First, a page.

Stanley TucciStanley Tucci is an American actor, writer, film producer and film director. He was nominated for several notable film awards, including an Academy Award for Best Supporting Actor, for his performance in The Lovely Bones (2009). Tucci's other recent celebrated roles have been in The Devil Wears Prada and Julie & Julia. He has been nominated three times for Golden Globes, and won twice — for his title role in Winchell, and for his supporting role as Adolph Eichmann in Conspiracy, both from HBO films. He also received a Screen Actors Guild Award nomination for Winchell. He was nominated for Broadway’s Tony Award as Best Actor in a Play for his role as Johnny in the 2002 revival of Terrence McNally’s Frankie and Johnny in the Clair de Lune.
Ray IsleRay Isle is Executive Wine Editor of FOOD & WINE, the modern, stylish, trend-spotting, talent-seeking epicurean brand. In addition to overseeing F&W’s wine department, Isle writes the monthly column, Tasting Room, for the magazine, directs the title’s spirits coverage, and is the author of foodandwine.com’s wine blog, Tasting Room. Isle was promoted from wine editor in 2010, and has also served as deputy wine editor and senior editor. Prior to joining FOOD & WINE in 2005, Isle was managing editor of Wine & Spirits Magazine. He regularly conducts wine tasting seminars at epicurean events and appears as a wine and spirits expert on national television, including NBC’s Today and CBS’s The Early Show.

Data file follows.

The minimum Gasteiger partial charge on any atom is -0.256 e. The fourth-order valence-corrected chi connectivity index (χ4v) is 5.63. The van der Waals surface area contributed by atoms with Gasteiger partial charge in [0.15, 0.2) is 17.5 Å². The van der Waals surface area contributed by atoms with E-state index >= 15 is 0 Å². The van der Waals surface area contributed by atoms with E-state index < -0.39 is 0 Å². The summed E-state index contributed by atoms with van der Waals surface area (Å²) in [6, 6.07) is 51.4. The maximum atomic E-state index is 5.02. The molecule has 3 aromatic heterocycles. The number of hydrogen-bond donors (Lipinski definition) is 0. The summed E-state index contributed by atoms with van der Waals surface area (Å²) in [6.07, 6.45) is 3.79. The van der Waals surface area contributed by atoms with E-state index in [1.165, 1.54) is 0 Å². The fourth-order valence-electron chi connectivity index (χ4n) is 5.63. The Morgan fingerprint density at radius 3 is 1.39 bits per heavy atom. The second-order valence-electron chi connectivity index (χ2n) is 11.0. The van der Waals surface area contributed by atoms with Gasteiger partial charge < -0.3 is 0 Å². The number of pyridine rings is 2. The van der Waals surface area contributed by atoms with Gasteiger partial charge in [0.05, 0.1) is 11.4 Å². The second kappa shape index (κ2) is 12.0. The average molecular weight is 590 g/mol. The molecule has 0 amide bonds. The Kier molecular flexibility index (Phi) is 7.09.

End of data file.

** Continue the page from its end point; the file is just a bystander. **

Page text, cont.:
Emilie PerrierEmile, Originally from Roanne, France in the Rhone Alpes, Emilie was raised in Burgundy. After becoming a cheese specialist at Mons Cheese Affineur in Roanne, she moved to New York City where she became a Certified Sommelier. Emilie has served as sommelier or Wine Director at a number of top New York restaurants, including The Modern Restaurant and Robuchon’s French Cuisine. When she was Wine Director of Sho Shaun hergatt in 2008, her 550 selection wine list received a macaron Michelin, in addition to many other awards from the New York Times, Zagat, Guyot, Glamour Magazine, and Esquire Magazine. In 2010, Emilie was honored by Food & Wine Magazine, receiving one of seven awards as “Sommelier of the Year.” She is currently Chief Sommelier at Ai Fiori.